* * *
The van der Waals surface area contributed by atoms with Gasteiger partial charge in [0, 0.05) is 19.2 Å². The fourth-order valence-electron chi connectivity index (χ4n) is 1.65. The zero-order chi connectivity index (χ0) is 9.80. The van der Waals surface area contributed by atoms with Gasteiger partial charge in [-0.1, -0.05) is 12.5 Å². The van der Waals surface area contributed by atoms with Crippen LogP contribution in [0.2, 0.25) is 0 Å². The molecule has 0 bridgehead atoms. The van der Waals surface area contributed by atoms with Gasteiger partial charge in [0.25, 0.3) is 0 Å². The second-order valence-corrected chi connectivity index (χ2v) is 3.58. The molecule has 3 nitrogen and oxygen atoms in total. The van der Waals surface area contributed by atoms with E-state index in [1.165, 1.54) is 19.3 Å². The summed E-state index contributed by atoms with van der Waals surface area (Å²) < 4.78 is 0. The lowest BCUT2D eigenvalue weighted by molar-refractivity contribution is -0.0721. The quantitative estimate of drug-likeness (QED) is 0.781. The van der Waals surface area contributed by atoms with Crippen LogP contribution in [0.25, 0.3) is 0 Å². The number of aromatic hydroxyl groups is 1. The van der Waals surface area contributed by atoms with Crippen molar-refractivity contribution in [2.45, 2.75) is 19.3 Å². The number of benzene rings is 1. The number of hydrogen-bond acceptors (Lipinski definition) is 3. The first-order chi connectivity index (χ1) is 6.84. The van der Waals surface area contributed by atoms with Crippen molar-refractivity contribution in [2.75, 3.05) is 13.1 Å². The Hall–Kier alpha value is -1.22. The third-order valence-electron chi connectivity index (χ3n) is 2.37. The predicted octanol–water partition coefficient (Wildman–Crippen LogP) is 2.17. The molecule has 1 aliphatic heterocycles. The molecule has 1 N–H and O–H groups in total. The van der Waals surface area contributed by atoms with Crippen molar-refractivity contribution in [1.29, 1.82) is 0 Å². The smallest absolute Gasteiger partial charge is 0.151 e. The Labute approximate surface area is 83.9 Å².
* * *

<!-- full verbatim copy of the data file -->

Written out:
The van der Waals surface area contributed by atoms with Gasteiger partial charge in [0, 0.05) is 19.2 Å². The fourth-order valence-electron chi connectivity index (χ4n) is 1.65. The zero-order chi connectivity index (χ0) is 9.80. The van der Waals surface area contributed by atoms with Gasteiger partial charge in [-0.1, -0.05) is 12.5 Å². The van der Waals surface area contributed by atoms with Crippen LogP contribution in [0.2, 0.25) is 0 Å². The molecule has 0 bridgehead atoms. The van der Waals surface area contributed by atoms with Gasteiger partial charge in [0.25, 0.3) is 0 Å². The second-order valence-corrected chi connectivity index (χ2v) is 3.58. The molecule has 3 nitrogen and oxygen atoms in total. The van der Waals surface area contributed by atoms with E-state index in [1.165, 1.54) is 19.3 Å². The summed E-state index contributed by atoms with van der Waals surface area (Å²) < 4.78 is 0. The lowest BCUT2D eigenvalue weighted by molar-refractivity contribution is -0.0721. The quantitative estimate of drug-likeness (QED) is 0.781. The van der Waals surface area contributed by atoms with Crippen LogP contribution in [0.25, 0.3) is 0 Å². The number of aromatic hydroxyl groups is 1. The van der Waals surface area contributed by atoms with Crippen molar-refractivity contribution in [2.45, 2.75) is 19.3 Å². The number of benzene rings is 1. The number of hydrogen-bond acceptors (Lipinski definition) is 3. The first-order chi connectivity index (χ1) is 6.84. The van der Waals surface area contributed by atoms with Crippen molar-refractivity contribution in [2.75, 3.05) is 13.1 Å². The Hall–Kier alpha value is -1.22. The third-order valence-electron chi connectivity index (χ3n) is 2.37. The predicted octanol–water partition coefficient (Wildman–Crippen LogP) is 2.17. The molecule has 1 aliphatic heterocycles. The molecule has 1 N–H and O–H groups in total. The van der Waals surface area contributed by atoms with Crippen molar-refractivity contribution in [1.29, 1.82) is 0 Å². The smallest absolute Gasteiger partial charge is 0.151 e. The Labute approximate surface area is 83.9 Å².